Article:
The title refers to the allusions the piece makes to seminal twentieth-century works in the guitar repertoire; the assimilation and development of this borrowed material is one of the principal areas of investigation in the piece. Mnemonics also marks a further development in my work on the use of interval class systems as a device for the generation and development of pitch material. Each movement is based on a single pair of intervals: interval classes 1 and 2 in movement 1; interval classes 2 and 3 in movement 2; interval classes 3 and 4 in movement 3; interval classes 4 and 5 in movement 4; interval classes 5 and 6 in movement 5. This restriction is aimed at maximising the unifying potential of the interval class systems. Similarly, as with a number of my recent works number-generated processes are used to create and develop much of the rhythmic material and extreme virtuosity as a means of generating tension is explored. It is possible to see in the extended techniques of Mnemonics, and in its expansion of the sonic palette of the guitar, the influence of my work with electronics. This is particularly evident in the final movement, which features two-handed tapping techniques, normally encountered in rock guitar styles, and an extended section exploring the percussive timbres of the instrument.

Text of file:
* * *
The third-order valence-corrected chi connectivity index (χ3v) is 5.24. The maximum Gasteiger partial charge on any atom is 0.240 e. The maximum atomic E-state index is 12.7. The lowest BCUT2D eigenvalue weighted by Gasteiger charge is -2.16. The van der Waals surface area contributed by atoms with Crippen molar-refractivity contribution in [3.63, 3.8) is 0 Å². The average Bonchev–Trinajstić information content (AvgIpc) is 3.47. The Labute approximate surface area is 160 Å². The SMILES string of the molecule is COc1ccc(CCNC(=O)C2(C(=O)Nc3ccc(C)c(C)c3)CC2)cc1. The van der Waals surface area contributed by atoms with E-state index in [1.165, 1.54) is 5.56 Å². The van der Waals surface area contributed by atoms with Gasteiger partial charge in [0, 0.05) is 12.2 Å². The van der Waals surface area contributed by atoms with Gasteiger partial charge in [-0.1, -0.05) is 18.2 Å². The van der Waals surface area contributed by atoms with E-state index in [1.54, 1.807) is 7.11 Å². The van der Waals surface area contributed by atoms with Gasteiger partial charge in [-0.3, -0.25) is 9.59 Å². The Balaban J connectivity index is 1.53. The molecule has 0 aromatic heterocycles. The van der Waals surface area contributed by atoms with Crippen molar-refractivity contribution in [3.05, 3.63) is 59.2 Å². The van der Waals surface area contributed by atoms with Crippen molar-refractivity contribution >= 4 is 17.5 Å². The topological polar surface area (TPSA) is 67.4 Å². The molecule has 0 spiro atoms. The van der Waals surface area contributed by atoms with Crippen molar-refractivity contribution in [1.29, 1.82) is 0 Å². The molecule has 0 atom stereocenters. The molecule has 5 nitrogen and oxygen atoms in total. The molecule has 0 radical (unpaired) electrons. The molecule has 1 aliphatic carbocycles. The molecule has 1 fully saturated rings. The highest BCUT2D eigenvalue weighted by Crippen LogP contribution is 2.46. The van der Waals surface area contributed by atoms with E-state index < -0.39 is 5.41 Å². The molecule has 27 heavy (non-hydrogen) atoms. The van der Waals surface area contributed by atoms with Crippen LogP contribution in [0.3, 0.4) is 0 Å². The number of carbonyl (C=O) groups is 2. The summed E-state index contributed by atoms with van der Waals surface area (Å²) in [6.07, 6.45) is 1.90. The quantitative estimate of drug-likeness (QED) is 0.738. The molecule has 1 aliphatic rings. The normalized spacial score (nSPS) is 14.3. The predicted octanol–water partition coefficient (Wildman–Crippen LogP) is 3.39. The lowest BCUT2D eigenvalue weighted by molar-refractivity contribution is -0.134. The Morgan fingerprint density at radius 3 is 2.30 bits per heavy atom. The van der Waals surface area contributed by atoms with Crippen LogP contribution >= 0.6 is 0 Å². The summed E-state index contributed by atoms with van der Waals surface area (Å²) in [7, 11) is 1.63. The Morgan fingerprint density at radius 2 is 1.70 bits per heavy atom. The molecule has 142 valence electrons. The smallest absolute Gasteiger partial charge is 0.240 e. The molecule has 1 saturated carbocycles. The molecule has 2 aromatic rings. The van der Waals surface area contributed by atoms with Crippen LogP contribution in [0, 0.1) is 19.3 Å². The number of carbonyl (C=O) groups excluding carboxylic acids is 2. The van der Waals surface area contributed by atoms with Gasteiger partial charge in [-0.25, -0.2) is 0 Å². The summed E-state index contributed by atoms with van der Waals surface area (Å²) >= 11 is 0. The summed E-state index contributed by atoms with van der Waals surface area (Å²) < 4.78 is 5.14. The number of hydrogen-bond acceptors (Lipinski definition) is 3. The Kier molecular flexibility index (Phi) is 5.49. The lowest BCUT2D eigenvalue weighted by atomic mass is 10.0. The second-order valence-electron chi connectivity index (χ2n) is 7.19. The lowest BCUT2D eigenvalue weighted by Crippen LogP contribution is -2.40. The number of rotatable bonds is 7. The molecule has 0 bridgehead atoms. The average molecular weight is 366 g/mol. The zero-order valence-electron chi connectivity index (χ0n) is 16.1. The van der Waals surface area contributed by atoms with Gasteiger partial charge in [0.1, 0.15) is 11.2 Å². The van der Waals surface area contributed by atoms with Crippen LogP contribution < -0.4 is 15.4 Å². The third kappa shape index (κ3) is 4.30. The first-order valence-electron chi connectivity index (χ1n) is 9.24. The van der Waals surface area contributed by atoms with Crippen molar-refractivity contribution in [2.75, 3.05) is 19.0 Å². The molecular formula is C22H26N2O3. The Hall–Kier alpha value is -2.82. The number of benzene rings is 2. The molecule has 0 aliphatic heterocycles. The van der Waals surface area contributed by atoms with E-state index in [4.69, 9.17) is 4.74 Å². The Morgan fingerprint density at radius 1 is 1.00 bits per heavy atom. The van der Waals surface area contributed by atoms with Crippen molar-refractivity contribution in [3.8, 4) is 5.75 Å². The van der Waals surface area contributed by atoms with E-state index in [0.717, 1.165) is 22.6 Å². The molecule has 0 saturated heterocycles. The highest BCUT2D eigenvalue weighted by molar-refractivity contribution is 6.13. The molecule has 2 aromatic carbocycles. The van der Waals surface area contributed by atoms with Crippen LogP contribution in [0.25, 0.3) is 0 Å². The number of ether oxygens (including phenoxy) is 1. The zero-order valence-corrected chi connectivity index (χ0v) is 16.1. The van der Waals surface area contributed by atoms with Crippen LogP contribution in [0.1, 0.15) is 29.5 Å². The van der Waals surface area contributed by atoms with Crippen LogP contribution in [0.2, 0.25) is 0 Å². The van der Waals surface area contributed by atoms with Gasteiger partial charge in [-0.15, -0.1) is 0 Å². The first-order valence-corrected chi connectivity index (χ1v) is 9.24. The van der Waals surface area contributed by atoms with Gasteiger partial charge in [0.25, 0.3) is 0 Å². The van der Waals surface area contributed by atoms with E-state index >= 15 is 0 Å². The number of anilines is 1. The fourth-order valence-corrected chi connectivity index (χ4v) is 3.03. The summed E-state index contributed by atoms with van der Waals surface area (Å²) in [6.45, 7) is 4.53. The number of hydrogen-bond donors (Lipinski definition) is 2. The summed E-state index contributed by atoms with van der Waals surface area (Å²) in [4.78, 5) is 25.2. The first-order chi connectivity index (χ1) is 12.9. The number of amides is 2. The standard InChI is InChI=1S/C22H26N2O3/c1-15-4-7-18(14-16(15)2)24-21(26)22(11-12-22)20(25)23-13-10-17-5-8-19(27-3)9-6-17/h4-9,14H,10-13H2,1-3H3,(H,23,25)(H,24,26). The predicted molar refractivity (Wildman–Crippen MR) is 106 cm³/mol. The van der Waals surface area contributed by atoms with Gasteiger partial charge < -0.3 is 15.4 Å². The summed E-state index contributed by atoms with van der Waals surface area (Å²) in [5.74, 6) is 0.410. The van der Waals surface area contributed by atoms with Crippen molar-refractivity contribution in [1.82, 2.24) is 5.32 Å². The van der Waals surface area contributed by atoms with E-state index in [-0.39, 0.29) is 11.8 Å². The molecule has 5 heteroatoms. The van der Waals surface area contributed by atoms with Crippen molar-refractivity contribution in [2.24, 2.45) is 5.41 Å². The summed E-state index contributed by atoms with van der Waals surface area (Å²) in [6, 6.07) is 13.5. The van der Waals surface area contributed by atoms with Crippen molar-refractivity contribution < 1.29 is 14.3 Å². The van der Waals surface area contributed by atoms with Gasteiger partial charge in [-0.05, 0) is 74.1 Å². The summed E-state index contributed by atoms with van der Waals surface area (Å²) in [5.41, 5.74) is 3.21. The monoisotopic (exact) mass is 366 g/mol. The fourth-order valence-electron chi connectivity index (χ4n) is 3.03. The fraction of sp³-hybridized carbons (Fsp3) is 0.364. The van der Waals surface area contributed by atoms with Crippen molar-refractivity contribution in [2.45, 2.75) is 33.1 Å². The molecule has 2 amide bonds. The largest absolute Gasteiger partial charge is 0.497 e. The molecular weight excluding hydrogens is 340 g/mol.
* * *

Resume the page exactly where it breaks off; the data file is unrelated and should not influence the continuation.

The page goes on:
|Type||Score and Recording of Original Composition|
|Publisher||Contemporary Music Centre|
|Number of pages||20|
|Publication status||Published (in print/issue) - 1 Jul 2005|